Mike: Can I also say thank you guys for coming and I've been sitting in the tent for an hour so it's good to be out. So I guess in one sense I'm the technical boffin but in another sense we don't want to just focus on the technology we want to focus on some of the ethical and interesting most moral implications of where this could be heading. So in that respect, you guys are the experts and I'm going to ask the questions. So I guess I'm going to start Sandra with you and say do you think that this technology is going to be something that's going to be widely out there?

Sandra: Mike I think we will see this as soon as two years, three years. I'm not making predictions here but we've already seen Apple come out with the new iPhone. We've seen that a technology on there lets you animate emojis. So you know you can animate little panda bears and little cats in a very similar way to what you've presented here but the step from that going to faces to pictures that we already have and think about the fact that many of these companies already have a lot of that information. Think about the faces that Google has, that Apple has, that Facebook has so I think that technology is actually fairly close and let's not forget that it's not just these companies working on these technologies. There's a whole bunch of research coming out of China and out of companies like Tencent and Baidu and Alibaba that are coming to complement this.

Mike: So Rachel you've done a lot of work on trust. Is there any fundamental difference here in our relationship to technology when you start putting human faces on stuff we're already anthropomorphizing stuff. Where do we sit do you think?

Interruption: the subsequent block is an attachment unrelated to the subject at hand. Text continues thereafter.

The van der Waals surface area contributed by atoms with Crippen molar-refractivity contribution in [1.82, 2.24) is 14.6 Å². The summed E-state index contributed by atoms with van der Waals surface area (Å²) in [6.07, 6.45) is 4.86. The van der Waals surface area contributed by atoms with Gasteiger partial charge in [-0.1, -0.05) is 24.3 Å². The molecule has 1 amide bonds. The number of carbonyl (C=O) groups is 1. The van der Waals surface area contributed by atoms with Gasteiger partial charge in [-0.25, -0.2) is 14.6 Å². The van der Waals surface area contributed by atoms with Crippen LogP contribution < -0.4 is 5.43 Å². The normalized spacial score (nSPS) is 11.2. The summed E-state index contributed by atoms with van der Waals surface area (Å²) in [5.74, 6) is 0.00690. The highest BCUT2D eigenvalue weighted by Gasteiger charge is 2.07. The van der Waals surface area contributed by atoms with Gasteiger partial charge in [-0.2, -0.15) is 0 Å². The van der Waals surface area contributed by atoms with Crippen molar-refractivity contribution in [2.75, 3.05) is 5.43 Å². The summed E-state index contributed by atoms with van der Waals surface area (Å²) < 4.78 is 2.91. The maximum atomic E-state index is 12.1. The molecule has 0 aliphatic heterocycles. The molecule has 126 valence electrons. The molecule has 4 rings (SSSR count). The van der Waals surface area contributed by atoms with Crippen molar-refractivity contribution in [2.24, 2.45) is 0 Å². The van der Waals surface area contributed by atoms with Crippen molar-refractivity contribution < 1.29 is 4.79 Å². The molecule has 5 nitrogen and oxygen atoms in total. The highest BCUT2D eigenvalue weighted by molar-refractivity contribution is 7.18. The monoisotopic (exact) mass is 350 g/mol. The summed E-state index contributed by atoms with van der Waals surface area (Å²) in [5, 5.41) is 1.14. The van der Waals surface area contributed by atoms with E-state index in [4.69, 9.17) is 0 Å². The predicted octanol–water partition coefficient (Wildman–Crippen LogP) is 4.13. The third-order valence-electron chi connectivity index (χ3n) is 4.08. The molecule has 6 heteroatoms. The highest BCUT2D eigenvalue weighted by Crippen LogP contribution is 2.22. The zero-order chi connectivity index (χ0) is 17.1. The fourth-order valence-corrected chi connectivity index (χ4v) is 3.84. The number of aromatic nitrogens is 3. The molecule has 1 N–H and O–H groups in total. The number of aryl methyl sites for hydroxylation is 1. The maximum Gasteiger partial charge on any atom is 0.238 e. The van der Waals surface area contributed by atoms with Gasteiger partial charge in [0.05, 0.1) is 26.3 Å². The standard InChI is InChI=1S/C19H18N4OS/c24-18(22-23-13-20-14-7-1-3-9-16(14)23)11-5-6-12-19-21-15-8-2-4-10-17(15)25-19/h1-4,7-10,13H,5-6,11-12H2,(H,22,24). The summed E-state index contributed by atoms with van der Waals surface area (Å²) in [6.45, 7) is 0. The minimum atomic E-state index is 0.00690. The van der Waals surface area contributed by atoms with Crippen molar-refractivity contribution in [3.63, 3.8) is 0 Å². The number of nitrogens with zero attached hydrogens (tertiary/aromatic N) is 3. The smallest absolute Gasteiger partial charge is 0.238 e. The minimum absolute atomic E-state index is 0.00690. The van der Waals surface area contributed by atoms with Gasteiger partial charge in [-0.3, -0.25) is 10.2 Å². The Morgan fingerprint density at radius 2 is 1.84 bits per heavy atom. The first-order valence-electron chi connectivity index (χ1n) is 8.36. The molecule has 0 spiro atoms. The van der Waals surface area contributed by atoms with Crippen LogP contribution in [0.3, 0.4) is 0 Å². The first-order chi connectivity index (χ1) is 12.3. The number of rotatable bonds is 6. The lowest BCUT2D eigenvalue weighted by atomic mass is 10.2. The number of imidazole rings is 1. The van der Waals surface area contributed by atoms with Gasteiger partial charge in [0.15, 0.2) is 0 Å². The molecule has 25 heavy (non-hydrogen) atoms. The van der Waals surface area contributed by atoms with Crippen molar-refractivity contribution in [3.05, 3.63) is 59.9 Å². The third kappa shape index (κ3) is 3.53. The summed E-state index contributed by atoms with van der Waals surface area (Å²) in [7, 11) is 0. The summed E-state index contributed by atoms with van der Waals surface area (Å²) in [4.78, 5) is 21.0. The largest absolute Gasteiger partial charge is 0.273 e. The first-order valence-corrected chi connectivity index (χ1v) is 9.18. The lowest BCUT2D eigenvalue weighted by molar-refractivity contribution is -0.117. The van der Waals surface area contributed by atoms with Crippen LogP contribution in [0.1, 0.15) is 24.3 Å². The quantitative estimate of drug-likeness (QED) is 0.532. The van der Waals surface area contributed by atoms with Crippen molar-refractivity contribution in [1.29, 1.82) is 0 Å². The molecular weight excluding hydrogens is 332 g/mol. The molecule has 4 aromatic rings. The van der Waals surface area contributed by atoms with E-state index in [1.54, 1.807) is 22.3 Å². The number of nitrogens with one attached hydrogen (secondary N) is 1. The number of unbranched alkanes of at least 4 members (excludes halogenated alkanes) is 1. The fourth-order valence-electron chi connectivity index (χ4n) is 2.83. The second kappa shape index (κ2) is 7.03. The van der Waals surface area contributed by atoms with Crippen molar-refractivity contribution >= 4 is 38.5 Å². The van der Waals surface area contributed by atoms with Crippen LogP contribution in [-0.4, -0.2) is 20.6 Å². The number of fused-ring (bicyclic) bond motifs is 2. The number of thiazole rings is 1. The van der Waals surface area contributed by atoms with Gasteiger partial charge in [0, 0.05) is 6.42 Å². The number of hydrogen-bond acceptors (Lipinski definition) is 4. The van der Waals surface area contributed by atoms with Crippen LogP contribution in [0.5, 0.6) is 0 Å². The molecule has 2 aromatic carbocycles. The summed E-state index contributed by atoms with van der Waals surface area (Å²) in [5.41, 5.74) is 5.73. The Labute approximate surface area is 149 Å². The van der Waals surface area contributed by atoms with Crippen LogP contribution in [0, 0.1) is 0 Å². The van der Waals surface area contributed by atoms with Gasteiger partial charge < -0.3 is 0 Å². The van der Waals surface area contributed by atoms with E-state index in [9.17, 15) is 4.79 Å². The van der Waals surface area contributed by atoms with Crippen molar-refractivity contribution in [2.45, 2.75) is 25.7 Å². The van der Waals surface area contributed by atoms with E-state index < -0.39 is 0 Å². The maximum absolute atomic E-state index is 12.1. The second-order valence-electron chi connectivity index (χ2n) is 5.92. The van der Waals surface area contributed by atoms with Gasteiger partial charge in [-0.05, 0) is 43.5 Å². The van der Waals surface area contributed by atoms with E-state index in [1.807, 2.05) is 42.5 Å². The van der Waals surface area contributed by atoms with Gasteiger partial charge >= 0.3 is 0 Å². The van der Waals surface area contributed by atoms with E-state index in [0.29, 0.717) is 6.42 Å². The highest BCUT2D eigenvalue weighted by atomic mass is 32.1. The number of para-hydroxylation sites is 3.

Rachel: Let me ask the audience a question. How many of you were disappointed or less impressed once you saw real Mike? Just raise your hand. Could someone say why that was? What was the experience when you saw him? You felt deceived. Did anyone just think it was Mike being filmed.

Audience member: Yeah.

Rachel: Like so sorry my kids don't really care that that was super impressive, they're exactly the same as you and it was really interesting because I have (I think they're slightly younger than you) they're six and four and they were miserable with me this morning because I couldn't take them to karate and swimming because it's all about them right. So they said well where are you going and I said well I'm going to debate whether I'm allowed to marry an Avatar and my daughter was like no you cannot marry an Avatar. And I said why? It wasn't it concerns over her dad. She actually said you should ask if he is a lawyer which I thought was very perceptive. But the point of this was the reason why she didn't want me to marry you was that she was concerned that I was going to go to another world and that I wouldn't live on the same physical plane as her so that I wouldn't be able to ever see her again and my son said well that would be cool. So in his mind the technology becomes cool not when it's present in the current physical reality but when it takes him to another place which I thought was really interesting. So to answer your question I think what is very exciting and rich with potential but also is very frightening is that how will we know what to trust is true? How will we know what to trust is real and will our children even care because the difference between these things will be so hard to discern and they won't even be impressed by what these technologies are because they'll be so normal to them.

Mike: Yes but to a certain extent there is sort of two aspects of trust here right - do I trust that the Avatar is somehow giving me incorrect information or I trust what it's saying but also if that Avatar was you talking to your children them having trust that it is actually you that's driving that and if I was going to have an Avatar it becomes quite significant who gets to control it. How does that happen in the world.